Texas-born country singer Johnny Lee spent years as a journeyman performer, playing Lone Star honky tonks and recording for various labels, before finally breaking through as a major crossover star with the 1980 hit "Lookin' for Love." John Lee Ham was born in Alta Loma, Texas on July 3, 1946, and he came of age listening to first-generation rock & roll artists such as Elvis Presley, Chuck Berry, and Jerry Lee Lewis. Billing himself as Johnny Lee, Ham went from fan to performer in high school, when he and his friends formed a band called the Road Runners. The Road Runners' local success came to a halt when Lee joined the Navy and served in Southeast Asia as America's involvement in Vietnam grew. After Lee was discharged, he bounced around from Texas to California looking for gigs, and landed his first serious break when he met honky tonk man Mickey Gilley in 1968; Lee reminded Gilley of the time they had met and talked music in Galveston, Texas, and Gilley allowed Lee to join him on-stage that evening. Gilley eventually signed Lee as a backing vocalist and trumpet player, unaware that Lee was pulling his leg and the two hadn't previously met.
For five years, Lee was part of Gilley's band for his standing engagement at Gilley's nightclub in Pasadena, Texas, and when Gilley was playing road dates, Lee was the headliner in his absence. Lee stepped out as a solo act in 1973; he cut a few songs for the tiny Astro label, but when they failed to chart, he started working with Gilley again. Lee scored minor successes recording for ABC/Dot ("Sometimes") and GRT ("Country Party"), but Lee's shot at the big time came in 1979, when filmmaker James Bridges came to Texas to shoot the movie Urban Cowboy. Irving Azoff, the high-powered music business mogul who was producing the film and coordinating the soundtrack, helped Lee land a small part in the film playing himself, and asked Lee to record a song for the soundtrack. Lee was given the song "Lookin' for Love," and when Urban Cowboy's soundtrack album came out in tandem with the film in 1980, "Lookin' for Love" rose to number one on the country charts and number five on the pop charts. Now signed to Azoff's Full Moon label (distributed by Warner/Elektra/Asylum), Lee dropped his own album titled Lookin' for Love, and it spun off three more country hits, "One in a Million," "Pickin' Up Strangers," and "Prisoner of Hope."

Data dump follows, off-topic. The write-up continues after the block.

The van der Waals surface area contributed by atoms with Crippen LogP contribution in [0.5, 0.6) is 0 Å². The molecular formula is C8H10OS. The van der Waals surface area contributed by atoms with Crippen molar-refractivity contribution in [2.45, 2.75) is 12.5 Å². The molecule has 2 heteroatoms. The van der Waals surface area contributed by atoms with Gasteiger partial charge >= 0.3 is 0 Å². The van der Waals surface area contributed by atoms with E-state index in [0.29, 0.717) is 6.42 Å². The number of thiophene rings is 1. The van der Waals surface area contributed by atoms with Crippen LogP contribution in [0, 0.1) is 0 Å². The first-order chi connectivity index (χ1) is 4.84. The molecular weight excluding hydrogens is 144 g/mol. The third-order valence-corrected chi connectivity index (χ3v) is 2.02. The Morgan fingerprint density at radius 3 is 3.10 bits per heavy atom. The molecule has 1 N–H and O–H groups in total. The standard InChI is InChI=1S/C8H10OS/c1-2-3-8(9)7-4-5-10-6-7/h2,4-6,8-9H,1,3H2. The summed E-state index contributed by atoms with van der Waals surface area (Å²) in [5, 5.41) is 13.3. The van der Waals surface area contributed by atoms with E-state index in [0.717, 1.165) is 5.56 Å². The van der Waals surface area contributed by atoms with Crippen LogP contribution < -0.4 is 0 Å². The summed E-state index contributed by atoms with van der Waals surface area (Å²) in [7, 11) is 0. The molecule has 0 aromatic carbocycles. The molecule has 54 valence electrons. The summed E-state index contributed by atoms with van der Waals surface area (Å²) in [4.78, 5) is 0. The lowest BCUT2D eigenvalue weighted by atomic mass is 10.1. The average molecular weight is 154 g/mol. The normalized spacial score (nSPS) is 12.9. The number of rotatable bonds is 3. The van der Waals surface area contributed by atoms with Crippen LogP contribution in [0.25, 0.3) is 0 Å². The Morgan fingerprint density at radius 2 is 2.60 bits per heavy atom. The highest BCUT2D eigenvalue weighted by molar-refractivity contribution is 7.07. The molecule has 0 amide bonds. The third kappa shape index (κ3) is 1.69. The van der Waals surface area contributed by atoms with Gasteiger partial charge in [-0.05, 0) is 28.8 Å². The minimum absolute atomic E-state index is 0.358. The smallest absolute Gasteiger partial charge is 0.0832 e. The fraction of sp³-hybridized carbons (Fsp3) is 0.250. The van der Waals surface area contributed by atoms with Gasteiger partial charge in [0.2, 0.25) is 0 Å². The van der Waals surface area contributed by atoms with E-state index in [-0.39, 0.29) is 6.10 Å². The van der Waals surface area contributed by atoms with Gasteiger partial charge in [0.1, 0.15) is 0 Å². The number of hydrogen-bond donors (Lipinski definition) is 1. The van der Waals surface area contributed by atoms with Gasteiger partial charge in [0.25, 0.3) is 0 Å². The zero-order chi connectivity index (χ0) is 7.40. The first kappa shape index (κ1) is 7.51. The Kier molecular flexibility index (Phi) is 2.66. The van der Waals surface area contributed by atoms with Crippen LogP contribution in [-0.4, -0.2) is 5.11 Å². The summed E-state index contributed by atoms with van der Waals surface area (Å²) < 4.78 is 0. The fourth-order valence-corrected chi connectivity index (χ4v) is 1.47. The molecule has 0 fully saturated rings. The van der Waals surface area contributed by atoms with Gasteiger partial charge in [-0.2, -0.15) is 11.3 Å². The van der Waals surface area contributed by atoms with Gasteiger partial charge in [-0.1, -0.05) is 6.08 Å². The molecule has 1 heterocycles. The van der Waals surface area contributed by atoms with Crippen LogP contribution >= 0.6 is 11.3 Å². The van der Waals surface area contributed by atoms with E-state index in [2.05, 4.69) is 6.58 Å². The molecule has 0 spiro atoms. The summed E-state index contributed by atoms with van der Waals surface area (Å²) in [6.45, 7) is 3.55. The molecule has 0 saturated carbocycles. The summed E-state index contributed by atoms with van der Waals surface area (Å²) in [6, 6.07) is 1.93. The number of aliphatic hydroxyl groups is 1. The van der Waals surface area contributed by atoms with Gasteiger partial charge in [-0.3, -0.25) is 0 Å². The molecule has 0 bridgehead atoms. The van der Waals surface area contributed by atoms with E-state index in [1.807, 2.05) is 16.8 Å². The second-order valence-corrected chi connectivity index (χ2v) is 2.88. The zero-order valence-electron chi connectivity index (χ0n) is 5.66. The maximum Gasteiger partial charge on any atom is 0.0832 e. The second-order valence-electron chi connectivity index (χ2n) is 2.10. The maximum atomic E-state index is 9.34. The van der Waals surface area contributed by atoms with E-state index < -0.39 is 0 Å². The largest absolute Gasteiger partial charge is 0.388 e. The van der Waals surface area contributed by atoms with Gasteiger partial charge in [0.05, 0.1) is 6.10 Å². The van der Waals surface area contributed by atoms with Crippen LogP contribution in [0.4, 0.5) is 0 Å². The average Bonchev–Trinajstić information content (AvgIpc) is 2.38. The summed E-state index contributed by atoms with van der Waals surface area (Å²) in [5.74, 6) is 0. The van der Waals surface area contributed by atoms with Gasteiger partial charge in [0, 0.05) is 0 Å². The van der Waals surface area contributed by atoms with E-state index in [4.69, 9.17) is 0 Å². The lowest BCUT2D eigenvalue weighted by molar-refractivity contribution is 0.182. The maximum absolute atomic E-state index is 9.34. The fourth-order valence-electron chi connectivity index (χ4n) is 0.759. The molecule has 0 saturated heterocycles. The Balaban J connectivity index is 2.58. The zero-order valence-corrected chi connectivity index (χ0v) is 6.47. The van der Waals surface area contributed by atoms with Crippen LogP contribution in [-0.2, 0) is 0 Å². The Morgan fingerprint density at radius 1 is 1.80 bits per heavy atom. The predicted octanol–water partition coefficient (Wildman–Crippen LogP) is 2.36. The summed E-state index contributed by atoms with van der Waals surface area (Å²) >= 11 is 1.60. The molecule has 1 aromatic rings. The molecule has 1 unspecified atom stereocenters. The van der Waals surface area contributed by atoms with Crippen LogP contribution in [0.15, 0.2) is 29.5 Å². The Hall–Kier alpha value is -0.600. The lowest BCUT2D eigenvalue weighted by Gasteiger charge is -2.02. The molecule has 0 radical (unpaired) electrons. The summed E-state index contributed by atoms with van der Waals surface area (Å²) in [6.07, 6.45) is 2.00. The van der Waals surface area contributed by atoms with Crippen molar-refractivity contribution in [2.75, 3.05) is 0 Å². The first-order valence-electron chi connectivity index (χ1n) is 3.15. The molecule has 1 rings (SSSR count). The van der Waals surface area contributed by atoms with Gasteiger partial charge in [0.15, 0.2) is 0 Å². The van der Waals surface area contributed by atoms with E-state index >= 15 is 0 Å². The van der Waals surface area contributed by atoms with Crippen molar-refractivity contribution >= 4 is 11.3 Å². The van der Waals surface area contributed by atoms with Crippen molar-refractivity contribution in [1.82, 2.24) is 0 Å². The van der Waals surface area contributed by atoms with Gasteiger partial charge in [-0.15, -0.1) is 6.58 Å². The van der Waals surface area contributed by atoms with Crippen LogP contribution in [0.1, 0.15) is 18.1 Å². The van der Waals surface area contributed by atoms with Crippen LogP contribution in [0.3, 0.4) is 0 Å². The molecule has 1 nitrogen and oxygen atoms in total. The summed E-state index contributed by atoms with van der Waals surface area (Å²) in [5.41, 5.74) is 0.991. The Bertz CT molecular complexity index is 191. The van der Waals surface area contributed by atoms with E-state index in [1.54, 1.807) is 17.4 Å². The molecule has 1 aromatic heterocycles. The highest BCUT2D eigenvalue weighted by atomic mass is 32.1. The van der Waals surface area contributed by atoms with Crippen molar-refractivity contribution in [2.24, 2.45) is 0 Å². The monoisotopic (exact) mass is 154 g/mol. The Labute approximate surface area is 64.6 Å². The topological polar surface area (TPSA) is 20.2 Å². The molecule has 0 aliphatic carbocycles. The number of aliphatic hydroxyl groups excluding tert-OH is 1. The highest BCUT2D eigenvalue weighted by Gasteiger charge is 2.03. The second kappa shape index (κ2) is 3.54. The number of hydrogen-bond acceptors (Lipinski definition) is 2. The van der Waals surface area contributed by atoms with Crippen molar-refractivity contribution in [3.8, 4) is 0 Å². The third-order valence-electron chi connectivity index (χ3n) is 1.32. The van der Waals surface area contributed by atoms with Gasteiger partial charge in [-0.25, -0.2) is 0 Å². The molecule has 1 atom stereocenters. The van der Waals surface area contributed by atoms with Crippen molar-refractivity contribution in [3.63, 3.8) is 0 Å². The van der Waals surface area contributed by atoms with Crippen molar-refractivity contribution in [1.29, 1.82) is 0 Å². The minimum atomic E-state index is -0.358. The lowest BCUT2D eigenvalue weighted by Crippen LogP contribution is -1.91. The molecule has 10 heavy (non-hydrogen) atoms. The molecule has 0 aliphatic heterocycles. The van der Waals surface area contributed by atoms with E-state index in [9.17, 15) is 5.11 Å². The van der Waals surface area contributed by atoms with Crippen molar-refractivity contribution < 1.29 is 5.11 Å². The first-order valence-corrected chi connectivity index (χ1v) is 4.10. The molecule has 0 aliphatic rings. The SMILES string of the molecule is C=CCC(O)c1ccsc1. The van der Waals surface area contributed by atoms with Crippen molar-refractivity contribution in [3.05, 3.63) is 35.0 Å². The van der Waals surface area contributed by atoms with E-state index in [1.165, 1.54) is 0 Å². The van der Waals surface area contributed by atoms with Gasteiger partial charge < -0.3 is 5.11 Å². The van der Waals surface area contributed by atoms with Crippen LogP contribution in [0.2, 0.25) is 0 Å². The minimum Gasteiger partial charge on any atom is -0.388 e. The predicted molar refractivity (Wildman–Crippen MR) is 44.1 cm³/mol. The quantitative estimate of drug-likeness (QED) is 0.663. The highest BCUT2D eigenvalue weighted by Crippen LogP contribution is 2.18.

Lee's days on the pop charts were over by 1981, but he was a consistent hitmaker on country radio for the next few years, touring regularly with his own band and charting high with tunes like "Bet Your Heart on Me," "Sounds Like Love," "Hey Bartender," "You Could Have Heard a Heart Break," and "The Yellow Rose" (the latter a duet with Lane Brody). Lee even landed a TV star spouse, marrying Charlene Tilton, one of the stars of Dallas, on Valentine's Day, 1982. However, Lee and Tilton split up in 1984, and a year later, Lee recorded his last album for WEA, 1985's Workin' for a Livin'; after 1989's New Directions, a one-off release for Curb, Lee's days with the major labels were done, with the album's highest charting single, "I Can Be a Heartbreaker Too," peaking at a disappointing number 53 on the country charts.
If Lee's recording career was starting to fade, he remained active as a touring act, playing regularly in Texas and the Southwest, and documenting two shows with independent live albums, 1999's Live at Gilley's and 2002's Live at Billy Bob's Texas. Lee continued to record for smaller labels, releasing The 13th of July in 2003, It's a Long Way Back in 2004, and the holiday-themed album Santa Claus Is Lookin' for Love in 2005. In 2008, Lee began appearing regularly in Branson, Missouri, playing his hits for his longtime fans. While business dealings led to a falling out between Lee and Mickey Gilley in the '80s, in 2015 the two buried the hatchet and reunited for a concert tour celebrating the 35th anniversary of the release of Urban Cowboy. ~ Mark Deming, Rovi